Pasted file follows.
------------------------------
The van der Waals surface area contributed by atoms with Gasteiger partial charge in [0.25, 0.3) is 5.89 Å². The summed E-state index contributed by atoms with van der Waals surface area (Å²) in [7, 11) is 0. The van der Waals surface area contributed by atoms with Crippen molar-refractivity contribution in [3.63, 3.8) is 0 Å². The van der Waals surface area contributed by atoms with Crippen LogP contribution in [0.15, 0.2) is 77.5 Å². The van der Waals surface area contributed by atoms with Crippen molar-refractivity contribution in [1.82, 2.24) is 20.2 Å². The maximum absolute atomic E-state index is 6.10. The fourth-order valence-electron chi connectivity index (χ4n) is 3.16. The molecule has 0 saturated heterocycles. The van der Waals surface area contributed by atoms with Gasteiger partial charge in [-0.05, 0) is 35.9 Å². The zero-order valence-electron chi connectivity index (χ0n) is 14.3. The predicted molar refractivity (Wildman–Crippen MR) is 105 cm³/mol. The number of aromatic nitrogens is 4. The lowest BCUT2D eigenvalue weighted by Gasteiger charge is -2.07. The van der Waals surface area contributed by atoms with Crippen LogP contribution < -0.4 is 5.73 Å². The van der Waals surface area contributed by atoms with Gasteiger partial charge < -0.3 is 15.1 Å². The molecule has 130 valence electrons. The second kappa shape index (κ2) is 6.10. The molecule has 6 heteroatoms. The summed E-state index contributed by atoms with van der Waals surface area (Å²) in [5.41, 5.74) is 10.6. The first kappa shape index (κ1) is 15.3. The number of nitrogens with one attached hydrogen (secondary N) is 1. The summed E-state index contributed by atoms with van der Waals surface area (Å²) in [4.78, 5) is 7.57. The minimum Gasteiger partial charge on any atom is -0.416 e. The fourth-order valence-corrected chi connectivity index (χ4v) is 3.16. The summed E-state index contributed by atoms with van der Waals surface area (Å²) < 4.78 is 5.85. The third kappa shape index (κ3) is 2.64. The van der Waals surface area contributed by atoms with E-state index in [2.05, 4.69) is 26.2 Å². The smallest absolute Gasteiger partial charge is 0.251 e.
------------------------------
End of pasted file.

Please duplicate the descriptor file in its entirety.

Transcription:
The van der Waals surface area contributed by atoms with Gasteiger partial charge in [0.25, 0.3) is 5.89 Å². The summed E-state index contributed by atoms with van der Waals surface area (Å²) in [7, 11) is 0. The van der Waals surface area contributed by atoms with Crippen molar-refractivity contribution in [3.63, 3.8) is 0 Å². The van der Waals surface area contributed by atoms with Crippen LogP contribution in [0.15, 0.2) is 77.5 Å². The van der Waals surface area contributed by atoms with Crippen molar-refractivity contribution in [1.82, 2.24) is 20.2 Å². The maximum absolute atomic E-state index is 6.10. The fourth-order valence-electron chi connectivity index (χ4n) is 3.16. The molecule has 0 saturated heterocycles. The van der Waals surface area contributed by atoms with Gasteiger partial charge in [-0.05, 0) is 35.9 Å². The zero-order valence-electron chi connectivity index (χ0n) is 14.3. The predicted molar refractivity (Wildman–Crippen MR) is 105 cm³/mol. The number of aromatic nitrogens is 4. The lowest BCUT2D eigenvalue weighted by Gasteiger charge is -2.07. The van der Waals surface area contributed by atoms with Crippen LogP contribution < -0.4 is 5.73 Å². The van der Waals surface area contributed by atoms with Gasteiger partial charge < -0.3 is 15.1 Å². The molecule has 130 valence electrons. The second kappa shape index (κ2) is 6.10. The molecule has 6 heteroatoms. The summed E-state index contributed by atoms with van der Waals surface area (Å²) in [5.41, 5.74) is 10.6. The first kappa shape index (κ1) is 15.3. The number of nitrogens with one attached hydrogen (secondary N) is 1. The summed E-state index contributed by atoms with van der Waals surface area (Å²) in [4.78, 5) is 7.57. The minimum Gasteiger partial charge on any atom is -0.416 e. The fourth-order valence-corrected chi connectivity index (χ4v) is 3.16. The summed E-state index contributed by atoms with van der Waals surface area (Å²) < 4.78 is 5.85. The third kappa shape index (κ3) is 2.64. The van der Waals surface area contributed by atoms with E-state index in [2.05, 4.69) is 26.2 Å². The smallest absolute Gasteiger partial charge is 0.251 e.